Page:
4: Remember Where You Came From (A Check-In)

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Hey friends, before I say anything else, I want to acknowledge recent news of Trump calling for a ban of transgender folks in the military. I know that there’s a lot of conversations going on of if he can even do that, if he’s just trolling and trying to take attention away from the healthcare bill, and I don’t really want to get into all of that, but what I want to say is: if you are trans, gender non-conforming, non-binary or even questioning your gender identity, I see you, you are not a burden, you are not a distraction, your needs are valid and you are such a gift.

If you’re cisgender (meaning you identify with the gender identity you were assigned at birth), we must do better for our trans siblings, y’all. So, I have some questions I want to share with you. I came across an article earlier today entitled “To the cis person angrily sharing news of the Trump transgender military ban” written by Angela Dumlao, who identifies as queer, non-binary and Filipinx-American!

Within it, they asked:

What do you do to support trans people? I don’t need answers, but I want you to think about whether you:

  • Actively use peoples’ pronouns both when they’re around and not around. Do you correct other cis people when they misgender someone? Use their deadname?
  • Do you intake media by trans people? TV? Books? Articles? Art? Music?
  • Do you laugh at jokes like Trump being made up with makeup? Do you realize this is transphobic? Do you perpetuate the idea that trans women are really men, even in the most innocent, subtle way?
  • Do you know about the epidemic of trans women of color being murdered in the U.S. and beyond? Do you share these articles? Do you sad react them? Do you avoid them?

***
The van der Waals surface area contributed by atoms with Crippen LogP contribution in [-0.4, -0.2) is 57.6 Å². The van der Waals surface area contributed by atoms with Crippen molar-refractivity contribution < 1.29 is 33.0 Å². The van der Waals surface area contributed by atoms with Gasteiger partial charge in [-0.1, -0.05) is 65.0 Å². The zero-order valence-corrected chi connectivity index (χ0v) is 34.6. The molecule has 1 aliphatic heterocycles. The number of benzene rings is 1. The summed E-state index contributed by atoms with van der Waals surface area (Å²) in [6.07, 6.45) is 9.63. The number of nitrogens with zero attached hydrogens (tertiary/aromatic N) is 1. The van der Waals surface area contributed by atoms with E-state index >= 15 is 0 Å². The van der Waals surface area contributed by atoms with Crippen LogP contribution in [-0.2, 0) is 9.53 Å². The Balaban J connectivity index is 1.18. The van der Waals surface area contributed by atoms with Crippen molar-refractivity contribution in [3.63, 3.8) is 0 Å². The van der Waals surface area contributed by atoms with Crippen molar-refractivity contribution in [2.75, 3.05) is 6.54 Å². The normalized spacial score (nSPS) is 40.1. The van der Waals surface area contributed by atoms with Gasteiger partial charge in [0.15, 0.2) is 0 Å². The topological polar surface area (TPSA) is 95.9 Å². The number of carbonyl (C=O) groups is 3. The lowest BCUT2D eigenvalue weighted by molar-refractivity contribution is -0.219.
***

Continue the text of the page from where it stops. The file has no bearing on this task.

• Do you actively use your privilege as a cis person to make the world better for your trans siblings?

These are some of the things I’m working to hold myself accountable to and if you’re committed to our collective liberation and cultivating communities and a world that supports the existence and growth of transgender people – I hope you’ll take these on as well because we have so much work to do.

Now, onto the rest of this episode, which relates to what I just mentioned and this is something that Ifasina and Bani in episodes 1 and 3 touched on a little bit as well – accountability and humility.. There is another article that has been floating around my social media world for a couple weeks called “Excommunicate Me From the Church of Social Justice,” written by Frances Lee, a queer and trans person of color. This will also be linked in the show notes.

They wrote about the connections they’ve seen between the culture of evangelical Christianity that they’ve experienced and the culture of activism and social justice. I really resonated with this piece, especially related to the push for purity or ultimate wokeness. The expectations we set for what it means to be a good person or a good activist. The lack of space and compassion we give ourselves and each other to fuck up, make mistakes, and learn or unlearn in public. The ways we punish those who aren’t where we want them to be in terms of the language we use, understanding, how they practice activism. All of this is nuanced, right? But the question that been on my mind for a while is: how do we hold ourselves and each other accountable to the values and visions we’re committed to in a way that is liberatory? Meaning in a way that is actively anti-oppressive, acknowledging the nuance of our various identities and intersections and supportive of our collective liberation – whatever that means of looks like to the parties involved?